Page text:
Education Headlines

  • Inside the Common Core classroom

    The road to Common Core began in December 2008, when a group of school officials, governors and leaders of an education nonprofit named Achieve called for common, internationally benchmarked standards in math and language arts. So began the push — stimulated by the $4.35 billion federal Race to the Top grant program — to “prepare students to succeed in college and the workplace.”

  • Stockton USD knocks down expulsion rate

    Mirroring a statewide trend that saw a dramatic drop in school expulsion rates, Stockton Unified cut the number of students expelled in 2013-14 by nearly 50 percent from the year before and is on track so far this year to see that number fall by nearly half again.

  • San Diego Unified takes on state ed budget

    The biggest comeback story in Sacramento belongs to California schools, which will see more than $6 billion in new funds next year under Gov. Jerry Brown’s budget proposal. But even with that infusion of money, California would still rank among the lowest in the nation when it comes to per-pupil spending. San Diego schools chief Cindy Marten is leading an effort to change that.

  • HEMET: School district labor talks enter final stage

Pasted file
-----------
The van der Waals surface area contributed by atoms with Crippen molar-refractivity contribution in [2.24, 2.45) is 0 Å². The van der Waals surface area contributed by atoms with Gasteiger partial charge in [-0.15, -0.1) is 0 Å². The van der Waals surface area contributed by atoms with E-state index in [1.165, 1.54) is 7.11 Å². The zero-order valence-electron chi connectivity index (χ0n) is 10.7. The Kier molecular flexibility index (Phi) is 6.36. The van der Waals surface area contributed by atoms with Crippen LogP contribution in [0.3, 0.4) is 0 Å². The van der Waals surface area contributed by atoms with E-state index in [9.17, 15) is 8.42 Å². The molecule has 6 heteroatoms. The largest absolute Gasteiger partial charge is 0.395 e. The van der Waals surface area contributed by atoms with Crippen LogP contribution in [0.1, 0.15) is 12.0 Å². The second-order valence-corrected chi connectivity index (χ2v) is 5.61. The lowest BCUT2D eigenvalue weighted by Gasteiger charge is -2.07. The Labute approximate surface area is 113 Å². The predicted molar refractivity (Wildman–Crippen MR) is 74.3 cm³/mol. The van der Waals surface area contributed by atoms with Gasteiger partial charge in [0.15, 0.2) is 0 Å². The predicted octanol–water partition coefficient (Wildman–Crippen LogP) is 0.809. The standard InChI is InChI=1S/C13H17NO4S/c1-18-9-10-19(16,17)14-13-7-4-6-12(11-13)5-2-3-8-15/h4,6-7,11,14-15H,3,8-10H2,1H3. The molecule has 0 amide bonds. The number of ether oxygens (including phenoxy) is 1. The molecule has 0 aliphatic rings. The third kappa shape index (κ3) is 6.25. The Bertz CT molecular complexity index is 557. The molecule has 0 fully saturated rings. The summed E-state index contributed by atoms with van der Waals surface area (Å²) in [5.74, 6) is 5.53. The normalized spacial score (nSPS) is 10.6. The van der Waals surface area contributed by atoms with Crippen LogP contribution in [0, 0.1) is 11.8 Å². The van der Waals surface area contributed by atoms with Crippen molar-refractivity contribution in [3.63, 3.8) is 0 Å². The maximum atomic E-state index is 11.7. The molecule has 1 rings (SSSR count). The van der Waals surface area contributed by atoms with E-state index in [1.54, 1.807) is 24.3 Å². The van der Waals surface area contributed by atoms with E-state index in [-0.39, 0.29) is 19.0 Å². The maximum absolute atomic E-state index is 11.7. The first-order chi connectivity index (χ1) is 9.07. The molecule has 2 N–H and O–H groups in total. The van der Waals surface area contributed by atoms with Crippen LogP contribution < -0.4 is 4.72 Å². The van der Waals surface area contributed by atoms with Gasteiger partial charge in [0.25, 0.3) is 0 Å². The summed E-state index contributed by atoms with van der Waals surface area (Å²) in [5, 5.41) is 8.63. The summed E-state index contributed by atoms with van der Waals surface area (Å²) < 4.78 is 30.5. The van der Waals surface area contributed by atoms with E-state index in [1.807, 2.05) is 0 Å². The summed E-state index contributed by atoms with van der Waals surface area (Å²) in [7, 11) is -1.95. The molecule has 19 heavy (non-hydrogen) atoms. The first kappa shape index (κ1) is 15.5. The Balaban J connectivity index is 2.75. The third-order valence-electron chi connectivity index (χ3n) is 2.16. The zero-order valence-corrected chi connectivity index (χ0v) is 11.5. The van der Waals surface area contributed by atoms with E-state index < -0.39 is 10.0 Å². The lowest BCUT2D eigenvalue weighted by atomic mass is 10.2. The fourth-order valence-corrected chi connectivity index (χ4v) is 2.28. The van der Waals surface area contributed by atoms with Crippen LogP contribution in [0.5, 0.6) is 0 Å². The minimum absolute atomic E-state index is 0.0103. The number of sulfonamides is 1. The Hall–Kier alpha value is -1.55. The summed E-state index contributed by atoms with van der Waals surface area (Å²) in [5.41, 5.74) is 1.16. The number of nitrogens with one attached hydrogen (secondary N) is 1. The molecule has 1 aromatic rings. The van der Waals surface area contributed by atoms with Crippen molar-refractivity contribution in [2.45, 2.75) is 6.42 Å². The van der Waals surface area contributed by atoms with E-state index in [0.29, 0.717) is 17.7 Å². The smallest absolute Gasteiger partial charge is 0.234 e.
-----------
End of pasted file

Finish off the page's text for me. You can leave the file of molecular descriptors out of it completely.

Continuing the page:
Contract negotiations between the Hemet Unified School District and its teachers will enter the final phase Monday when fact-finding begins. Hemet Unified and its educators have been at odds over salary and class sizes for almost two years and local talks and mediation have failed to lead to a resolution.

  • Lottery money provides only small supplement

    California lottery ticket sales have risen above $5 billion for the first time in the state lottery’s 30-year history. That means more money for schools – just not very much more.

  • Monterey Peninsula USD teachers low on salary, high in compensation

    Although teachers at the Monterey Peninsula Unified School District earn among the lowest salaries when compared with similar districts, they also get some of the most generous benefits. MPUSD, the largest district on the Monterey Peninsula, also spends more on health care benefits for retirees than other similar districts.

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